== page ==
Bank of Botswana this week kept its benchmark interest rate unchanged for an eighth meeting, forecasting inflation will remain above its target.
The bank rate was left at 9.5 percent, Bank of Botswana said in an e-mailed statement this week. The bank has not changed the rate since it was lowered in December 2010.
Inflation, which eased to 7.5 percent in April, will probably remain above the central bank’s target of 3 to 6 percent in the “short term,” according to the statement.
While there are “upside risks” to inflation, slower global growth and a drop in oil prices has contributed to a “positive inflation outlook in the medium term,” the bank said.
Bank of Botswana has observed that non-mining output grew by 7.8 percent while mining output fell by 1.3 percent, yet it remains the economic backbone of the country.
Going forward, it is expected that non-mining GDP will remain below potential in the medium term and will, therefore, moderate inflationary pressures.
Furthermore, it is anticipated that demand and the impact on economic activity will be subdued, thus reflecting sluggish pace of growth in personal incomes and a slowdown in government spending. Domestic output could also be adversely affected by weak demand for exports including the country’s diamonds.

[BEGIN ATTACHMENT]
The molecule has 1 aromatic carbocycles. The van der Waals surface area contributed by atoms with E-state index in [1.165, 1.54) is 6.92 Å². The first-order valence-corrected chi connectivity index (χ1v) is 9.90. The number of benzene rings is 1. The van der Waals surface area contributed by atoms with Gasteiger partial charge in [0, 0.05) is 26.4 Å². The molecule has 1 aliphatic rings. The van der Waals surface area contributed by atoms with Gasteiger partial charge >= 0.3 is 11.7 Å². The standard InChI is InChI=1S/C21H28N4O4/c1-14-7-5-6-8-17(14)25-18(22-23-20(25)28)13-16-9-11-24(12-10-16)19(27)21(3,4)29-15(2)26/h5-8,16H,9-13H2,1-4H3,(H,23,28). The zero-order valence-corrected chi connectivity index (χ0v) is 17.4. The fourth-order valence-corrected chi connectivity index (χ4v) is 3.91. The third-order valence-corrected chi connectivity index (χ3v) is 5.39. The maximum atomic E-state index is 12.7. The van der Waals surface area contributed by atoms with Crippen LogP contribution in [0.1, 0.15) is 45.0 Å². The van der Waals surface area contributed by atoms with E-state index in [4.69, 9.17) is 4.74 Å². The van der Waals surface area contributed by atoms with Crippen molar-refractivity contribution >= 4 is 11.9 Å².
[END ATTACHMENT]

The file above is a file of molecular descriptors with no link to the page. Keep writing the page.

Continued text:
“While there appears to be a surge in credit growth in recent times, it is encouraging that it is mostly supportive of business activity,” Bank of Botswana argues.
Domestic inflation fell for the fourth consecutive month to 7.5 percent in April, from 8 percent in March. The decline in the annual change in prices was evident across most categories of goods and services. Weak domestic demand and the forecast modest external inflationary pressures contribute to the positive inflation outlook in the medium term. However, inflation is expected to remain above Bank of Botswana’s objective range of 3 ÔÇô 6 percent in the short term, reflecting the impact of transient factors, including recent changes in fuel prices. Although inflation is expected to continue to converge to objective range in the medium term, the fear by Bank of Botswana are the upside risks to the inflation outlook which include any “unanticipated large increase in administered prices and government levies.”
However, this is offset by downward risks associated with a likely decrease in international commodity prices such as oil prices and the impact of possible weaker global economic activity.